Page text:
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ICAN eNews

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Volume 35 ~*~ 15 February 2007

Read this issue in the Archives
Check out the ICAN homepage


In The News


In The Research


From the Women of ICAN

The Incredible Post of the Month from the ICAN yahoogroup comes to us from danotoyou2@yahoo.com">Danell Swim. Enjoy the read!

Here's a copy of the letter I'm sending to my sister. I haven't actually sent it yet, I'm still debating if there's more I should add... what'cha all think?

I appreciate your concern over a VBAC vs. an elective cesarean, but there's new information and studies out that you may not be aware of. While the ACOG (American College of Obstetricians and Gynecologists) has given strict guidelines for hospitals to attend a VBAC (must have a 24 hour anesthesiologist on staff at all times), the AAFP has rejected that recommendation, saying that it hasn't led to a lower maternal or infant death rate. This country is 25th and 27th in industrialized countries for maternal and infant death, by the way, even though we spend more on healthcare than any other country. Insurance companies have made it very difficult for doctors and midwives in some states to get liability insurance for VBACs, due to a higher likelihood of being successfully sued if something goes wrong. If a complication arises in a c-section, the doctor can say "I did everything I could." But if it happens in a vaginal birth or VBAC, the patient can say "he should have done a c-section." A c-section being the most dramatic, invasive and emergent of all of the options. In addition to the obvious monetary reason for performing a c-section (typically 3 times the price of a vaginal birth), it also comes down to OBs covering their own butts and trying to hang onto their practices.

With a 'bikini cut' incision, the odds of a uterine rupture are 0.5% to 0.7%. Most of the cases of uterine rupture are actually dehiscence, a thinning of the uterine wall that does not affect the fetus or cause internal bleeding. Overall, the odds of maternal death are similar for an elective cesarean and a VBAC (in other words, very rare). However, for a c-section, there is a much higher risk of infection, embolism, damage to bladder, complications from anesthetic and medications, post partum depression, inability to breastfeed, slow/absent bonding with child, longer recovery time, future risk to pregnancies, etc. Risks of infant death for a VBAC vs. cesarean are a little more hazy to sort out. I'm still trying to gather all of the information, because it seems heavily lopsided from the studies I've read ( 1.7 deaths per thousand for c-section,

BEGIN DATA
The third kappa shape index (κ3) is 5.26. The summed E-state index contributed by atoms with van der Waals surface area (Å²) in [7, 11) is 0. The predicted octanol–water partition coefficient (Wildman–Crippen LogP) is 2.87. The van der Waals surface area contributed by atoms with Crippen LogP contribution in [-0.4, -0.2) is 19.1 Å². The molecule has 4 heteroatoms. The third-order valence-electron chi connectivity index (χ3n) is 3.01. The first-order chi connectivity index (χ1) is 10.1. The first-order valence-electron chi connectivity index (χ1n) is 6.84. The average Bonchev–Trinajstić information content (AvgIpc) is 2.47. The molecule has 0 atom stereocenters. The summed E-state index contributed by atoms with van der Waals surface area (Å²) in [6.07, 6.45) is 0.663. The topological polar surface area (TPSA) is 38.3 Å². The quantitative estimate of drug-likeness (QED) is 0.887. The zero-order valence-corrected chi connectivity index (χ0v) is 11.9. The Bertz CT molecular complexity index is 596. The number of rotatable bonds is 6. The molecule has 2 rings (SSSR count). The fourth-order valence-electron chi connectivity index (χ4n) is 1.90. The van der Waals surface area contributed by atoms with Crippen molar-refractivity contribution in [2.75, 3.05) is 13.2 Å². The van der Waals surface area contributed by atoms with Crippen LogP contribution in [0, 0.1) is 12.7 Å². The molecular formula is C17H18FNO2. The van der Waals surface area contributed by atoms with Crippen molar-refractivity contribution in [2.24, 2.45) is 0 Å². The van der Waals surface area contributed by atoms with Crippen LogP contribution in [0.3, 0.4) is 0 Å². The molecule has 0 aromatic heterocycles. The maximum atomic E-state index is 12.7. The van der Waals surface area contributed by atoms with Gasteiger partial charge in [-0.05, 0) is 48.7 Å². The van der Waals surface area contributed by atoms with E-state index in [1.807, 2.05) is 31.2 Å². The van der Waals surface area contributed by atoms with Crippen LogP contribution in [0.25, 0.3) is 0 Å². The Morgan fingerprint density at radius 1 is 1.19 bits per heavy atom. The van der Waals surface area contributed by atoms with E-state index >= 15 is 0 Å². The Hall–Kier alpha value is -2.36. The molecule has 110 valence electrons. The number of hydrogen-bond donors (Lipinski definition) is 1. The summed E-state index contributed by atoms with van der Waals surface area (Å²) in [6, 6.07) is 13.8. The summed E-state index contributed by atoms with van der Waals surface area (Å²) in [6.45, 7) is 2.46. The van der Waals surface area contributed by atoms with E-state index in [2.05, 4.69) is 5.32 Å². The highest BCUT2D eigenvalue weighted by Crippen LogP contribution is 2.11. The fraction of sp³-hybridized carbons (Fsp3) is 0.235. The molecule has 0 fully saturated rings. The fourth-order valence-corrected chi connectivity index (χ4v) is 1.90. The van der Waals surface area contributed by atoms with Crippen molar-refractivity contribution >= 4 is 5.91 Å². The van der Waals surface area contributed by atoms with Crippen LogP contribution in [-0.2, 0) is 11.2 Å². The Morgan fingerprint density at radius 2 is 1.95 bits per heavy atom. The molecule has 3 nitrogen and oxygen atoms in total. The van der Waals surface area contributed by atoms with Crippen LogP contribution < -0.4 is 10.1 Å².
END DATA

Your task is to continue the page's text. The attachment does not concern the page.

versus 0.5 per thousand for VBAC), and I'm hesitant to believe something without finding several studies to back it up. For a term baby born via c-section, 1 in 10 are rushed to NICU for fluid in the lungs, many are accidentally cut during the incision, plus the obvious problems from an inability to breastfeed. One study suggested that the cause for such a high infant mortality for c-sections was due to the lack of hormones which help clear the lungs, in addition to no tight squeeze through the birth canal, which pushes fluid out of the lungs.

One of the main reasons that I want to avoid another c-section, is the new evidence that suggests that no more than 2 c-sections are "safe" and Aric and I would like to have several more children. If there were some sort of complication with this pregnancy, and I had to have another c-section, I would have to give serious thought to having any more children. In addition to the maternal problems (hemorrhaging, placenta accreta, hysterectomy), there are also the risks to an unborn baby. Ectopic pregnancies and miscarriages are more likely with the more c-sections a person has.

This pregnancy is soon after the last, but is far enough apart for my comfort. Most studies find that the risks of uterine rupture drop significantly with an 18 month interval between deliveries, and mine will be about 17 months. It's cutting it a little close, but given the odds of complications with a c-section, I still think it's an acceptable risk.